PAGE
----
Working in any 911 center is tough work. It’s stressful, equally important, and work that takes a toll on those who do it over a career.
That said, it’s among the most-rewarding work one could find in public service.
Dispatch centers across the U.S. are struggling to fill seats, though.
Taylor Militello has been working at the Cayuga County 911 Center for about 7 months. She said she took the job because she wanted to help people. She spoke to CNYCentral about her experience.
“You’re the person that they want to know knows what they’re doing and knows that somebody’s coming and you’re getting help that way and they’re expecting you to know what you’re doing so you just have to stay calm,” Taylor said.
They found that 911 centers throughout the region are short-staffed. In smaller counties, they are also underpaid. It means those who do work in these dispatch centers end up being overworked.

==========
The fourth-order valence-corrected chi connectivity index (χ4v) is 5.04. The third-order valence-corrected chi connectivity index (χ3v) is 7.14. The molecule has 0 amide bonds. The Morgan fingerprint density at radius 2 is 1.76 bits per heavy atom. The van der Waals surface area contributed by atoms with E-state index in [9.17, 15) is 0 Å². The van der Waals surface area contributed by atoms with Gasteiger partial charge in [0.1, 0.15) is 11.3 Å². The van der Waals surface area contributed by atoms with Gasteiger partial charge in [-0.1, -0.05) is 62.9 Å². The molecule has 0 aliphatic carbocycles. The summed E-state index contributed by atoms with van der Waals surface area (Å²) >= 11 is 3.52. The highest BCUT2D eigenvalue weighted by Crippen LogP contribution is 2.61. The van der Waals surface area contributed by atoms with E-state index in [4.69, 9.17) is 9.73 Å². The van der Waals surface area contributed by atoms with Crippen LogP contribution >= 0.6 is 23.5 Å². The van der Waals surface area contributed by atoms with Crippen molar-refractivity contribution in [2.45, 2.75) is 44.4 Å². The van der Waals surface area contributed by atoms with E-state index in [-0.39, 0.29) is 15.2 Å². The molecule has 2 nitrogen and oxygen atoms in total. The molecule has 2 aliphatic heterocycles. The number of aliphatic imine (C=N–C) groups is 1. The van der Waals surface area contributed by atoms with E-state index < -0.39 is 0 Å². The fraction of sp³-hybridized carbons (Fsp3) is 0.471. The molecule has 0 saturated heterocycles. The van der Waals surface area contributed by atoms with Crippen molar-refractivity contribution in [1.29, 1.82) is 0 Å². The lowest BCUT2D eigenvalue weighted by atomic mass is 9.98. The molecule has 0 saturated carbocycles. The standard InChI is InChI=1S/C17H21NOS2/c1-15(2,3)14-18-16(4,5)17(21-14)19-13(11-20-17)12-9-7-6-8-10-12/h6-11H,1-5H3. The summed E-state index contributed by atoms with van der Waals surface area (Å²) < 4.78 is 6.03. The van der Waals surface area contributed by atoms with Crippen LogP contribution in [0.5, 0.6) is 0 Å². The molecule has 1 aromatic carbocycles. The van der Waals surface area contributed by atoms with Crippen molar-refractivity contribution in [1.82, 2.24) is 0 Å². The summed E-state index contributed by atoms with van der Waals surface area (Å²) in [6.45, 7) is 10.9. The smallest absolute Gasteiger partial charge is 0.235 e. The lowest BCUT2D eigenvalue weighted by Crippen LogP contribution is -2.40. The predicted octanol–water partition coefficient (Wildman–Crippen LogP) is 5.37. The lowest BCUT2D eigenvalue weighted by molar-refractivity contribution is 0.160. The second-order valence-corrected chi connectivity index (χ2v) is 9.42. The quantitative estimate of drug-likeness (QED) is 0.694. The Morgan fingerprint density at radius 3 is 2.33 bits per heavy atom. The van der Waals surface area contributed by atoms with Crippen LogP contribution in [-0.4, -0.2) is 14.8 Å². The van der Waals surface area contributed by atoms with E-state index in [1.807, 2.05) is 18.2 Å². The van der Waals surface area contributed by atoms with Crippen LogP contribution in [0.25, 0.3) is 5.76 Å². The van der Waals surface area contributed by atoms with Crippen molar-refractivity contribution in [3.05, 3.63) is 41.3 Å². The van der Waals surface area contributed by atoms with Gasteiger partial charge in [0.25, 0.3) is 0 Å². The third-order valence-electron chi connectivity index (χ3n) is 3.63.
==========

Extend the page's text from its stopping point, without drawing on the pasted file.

Denise Spingler is the 911 administrator with Cayuga County. She told CNYCentral that, “It’s very atypical for 911 centers to be fully staffed. It’s not a job that anyone can do. The training period is anywhere from 4 to 6 months and the turnover from training is probably 50 percent.”
For comparison, in the last 14 years that she has been with Cayuga County – Spingler can recall approximately 12-months total time, where the department was fully-staffed.
Some counties have found that adequate pay is a way to navigate shortages in 911 centers.
Reporting indicates that starting salaries are around $39,000 in Wayne, but in Cayuga approaches $46,000. Meanwhile, Cortland County saw staffing issues when dispatchers were making $15.87 an hour, but when that number increased to $21.72 positions filled up.
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